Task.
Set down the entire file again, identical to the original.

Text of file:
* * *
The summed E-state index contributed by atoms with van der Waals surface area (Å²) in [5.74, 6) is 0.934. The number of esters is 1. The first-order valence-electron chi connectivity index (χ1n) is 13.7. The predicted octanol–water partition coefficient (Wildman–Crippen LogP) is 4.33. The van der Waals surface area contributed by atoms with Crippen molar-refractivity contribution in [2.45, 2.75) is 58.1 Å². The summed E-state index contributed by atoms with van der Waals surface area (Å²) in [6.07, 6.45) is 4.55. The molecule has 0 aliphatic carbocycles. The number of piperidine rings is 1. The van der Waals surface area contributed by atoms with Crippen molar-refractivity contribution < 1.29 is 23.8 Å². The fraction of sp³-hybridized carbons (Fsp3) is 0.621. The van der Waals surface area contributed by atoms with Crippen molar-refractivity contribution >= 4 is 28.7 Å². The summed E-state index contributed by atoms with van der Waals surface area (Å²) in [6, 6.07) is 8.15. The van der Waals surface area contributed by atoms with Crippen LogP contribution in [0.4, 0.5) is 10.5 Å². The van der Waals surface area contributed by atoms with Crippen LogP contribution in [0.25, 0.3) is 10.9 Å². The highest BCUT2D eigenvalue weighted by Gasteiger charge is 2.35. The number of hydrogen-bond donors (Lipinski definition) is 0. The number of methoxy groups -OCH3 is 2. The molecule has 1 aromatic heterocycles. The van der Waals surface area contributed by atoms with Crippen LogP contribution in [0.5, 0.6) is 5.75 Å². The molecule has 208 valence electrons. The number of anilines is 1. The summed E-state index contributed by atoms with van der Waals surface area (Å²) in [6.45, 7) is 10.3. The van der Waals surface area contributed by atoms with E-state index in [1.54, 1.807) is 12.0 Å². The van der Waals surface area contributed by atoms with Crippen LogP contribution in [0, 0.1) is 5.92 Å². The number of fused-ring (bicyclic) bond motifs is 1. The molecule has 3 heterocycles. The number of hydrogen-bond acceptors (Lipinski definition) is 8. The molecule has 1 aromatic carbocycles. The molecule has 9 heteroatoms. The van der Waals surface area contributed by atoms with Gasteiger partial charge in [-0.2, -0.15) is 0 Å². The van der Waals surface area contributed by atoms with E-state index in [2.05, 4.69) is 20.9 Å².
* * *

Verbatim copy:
The summed E-state index contributed by atoms with van der Waals surface area (Å²) in [5.74, 6) is 0.934. The number of esters is 1. The first-order valence-electron chi connectivity index (χ1n) is 13.7. The predicted octanol–water partition coefficient (Wildman–Crippen LogP) is 4.33. The van der Waals surface area contributed by atoms with Crippen molar-refractivity contribution in [2.45, 2.75) is 58.1 Å². The summed E-state index contributed by atoms with van der Waals surface area (Å²) in [6.07, 6.45) is 4.55. The molecule has 0 aliphatic carbocycles. The number of piperidine rings is 1. The van der Waals surface area contributed by atoms with Crippen molar-refractivity contribution < 1.29 is 23.8 Å². The fraction of sp³-hybridized carbons (Fsp3) is 0.621. The van der Waals surface area contributed by atoms with Crippen molar-refractivity contribution >= 4 is 28.7 Å². The summed E-state index contributed by atoms with van der Waals surface area (Å²) in [6, 6.07) is 8.15. The van der Waals surface area contributed by atoms with Crippen LogP contribution in [0.4, 0.5) is 10.5 Å². The van der Waals surface area contributed by atoms with Crippen LogP contribution in [0.25, 0.3) is 10.9 Å². The highest BCUT2D eigenvalue weighted by Gasteiger charge is 2.35. The number of hydrogen-bond donors (Lipinski definition) is 0. The number of methoxy groups -OCH3 is 2. The molecule has 1 aromatic heterocycles. The van der Waals surface area contributed by atoms with Crippen LogP contribution in [0.5, 0.6) is 5.75 Å². The molecule has 208 valence electrons. The number of anilines is 1. The summed E-state index contributed by atoms with van der Waals surface area (Å²) in [6.45, 7) is 10.3. The van der Waals surface area contributed by atoms with E-state index in [1.54, 1.807) is 12.0 Å². The van der Waals surface area contributed by atoms with Crippen LogP contribution in [0, 0.1) is 5.92 Å². The number of fused-ring (bicyclic) bond motifs is 1. The molecule has 3 heterocycles. The number of hydrogen-bond acceptors (Lipinski definition) is 8. The molecule has 1 aromatic carbocycles. The molecule has 9 heteroatoms. The van der Waals surface area contributed by atoms with Gasteiger partial charge in [-0.2, -0.15) is 0 Å². The van der Waals surface area contributed by atoms with E-state index in [2.05, 4.69) is 20.9 Å².